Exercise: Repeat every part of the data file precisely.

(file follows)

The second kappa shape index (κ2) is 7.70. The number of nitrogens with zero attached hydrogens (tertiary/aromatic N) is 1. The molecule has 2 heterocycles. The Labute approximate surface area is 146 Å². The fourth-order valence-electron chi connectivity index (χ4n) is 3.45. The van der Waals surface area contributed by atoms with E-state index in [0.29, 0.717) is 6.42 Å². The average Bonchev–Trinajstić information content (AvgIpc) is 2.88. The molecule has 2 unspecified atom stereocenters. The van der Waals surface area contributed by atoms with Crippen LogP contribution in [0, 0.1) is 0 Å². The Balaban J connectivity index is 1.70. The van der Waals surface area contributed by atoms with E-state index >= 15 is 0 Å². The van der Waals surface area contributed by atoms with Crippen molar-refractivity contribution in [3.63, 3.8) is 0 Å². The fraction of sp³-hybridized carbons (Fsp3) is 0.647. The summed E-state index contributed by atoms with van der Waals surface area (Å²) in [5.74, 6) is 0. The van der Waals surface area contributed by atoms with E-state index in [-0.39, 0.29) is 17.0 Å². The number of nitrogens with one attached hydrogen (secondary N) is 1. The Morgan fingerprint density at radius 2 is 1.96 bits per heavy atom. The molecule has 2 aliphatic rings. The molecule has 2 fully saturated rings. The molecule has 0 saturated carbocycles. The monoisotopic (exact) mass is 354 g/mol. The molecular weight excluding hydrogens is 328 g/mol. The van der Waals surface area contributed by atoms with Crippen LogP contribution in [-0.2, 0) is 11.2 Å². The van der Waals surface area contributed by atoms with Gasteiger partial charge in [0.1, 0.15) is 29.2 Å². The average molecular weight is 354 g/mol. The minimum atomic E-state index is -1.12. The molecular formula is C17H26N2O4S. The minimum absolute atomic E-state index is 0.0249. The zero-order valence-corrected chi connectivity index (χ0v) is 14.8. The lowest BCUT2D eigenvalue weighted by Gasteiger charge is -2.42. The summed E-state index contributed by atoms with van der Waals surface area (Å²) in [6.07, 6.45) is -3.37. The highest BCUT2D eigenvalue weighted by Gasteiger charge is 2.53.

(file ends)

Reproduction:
The second kappa shape index (κ2) is 7.70. The number of nitrogens with zero attached hydrogens (tertiary/aromatic N) is 1. The molecule has 2 heterocycles. The Labute approximate surface area is 146 Å². The fourth-order valence-electron chi connectivity index (χ4n) is 3.45. The van der Waals surface area contributed by atoms with E-state index in [0.29, 0.717) is 6.42 Å². The average Bonchev–Trinajstić information content (AvgIpc) is 2.88. The molecule has 2 unspecified atom stereocenters. The van der Waals surface area contributed by atoms with Crippen LogP contribution in [0, 0.1) is 0 Å². The Balaban J connectivity index is 1.70. The van der Waals surface area contributed by atoms with E-state index >= 15 is 0 Å². The van der Waals surface area contributed by atoms with Crippen molar-refractivity contribution in [3.63, 3.8) is 0 Å². The fraction of sp³-hybridized carbons (Fsp3) is 0.647. The summed E-state index contributed by atoms with van der Waals surface area (Å²) in [5.74, 6) is 0. The van der Waals surface area contributed by atoms with E-state index in [-0.39, 0.29) is 17.0 Å². The number of nitrogens with one attached hydrogen (secondary N) is 1. The Morgan fingerprint density at radius 2 is 1.96 bits per heavy atom. The molecule has 2 aliphatic rings. The molecule has 2 fully saturated rings. The molecule has 0 saturated carbocycles. The monoisotopic (exact) mass is 354 g/mol. The molecular weight excluding hydrogens is 328 g/mol. The van der Waals surface area contributed by atoms with Crippen LogP contribution in [-0.2, 0) is 11.2 Å². The van der Waals surface area contributed by atoms with Gasteiger partial charge in [0.1, 0.15) is 29.2 Å². The average molecular weight is 354 g/mol. The minimum atomic E-state index is -1.12. The molecular formula is C17H26N2O4S. The minimum absolute atomic E-state index is 0.0249. The zero-order valence-corrected chi connectivity index (χ0v) is 14.8. The lowest BCUT2D eigenvalue weighted by Gasteiger charge is -2.42. The summed E-state index contributed by atoms with van der Waals surface area (Å²) in [6.07, 6.45) is -3.37. The highest BCUT2D eigenvalue weighted by Gasteiger charge is 2.53.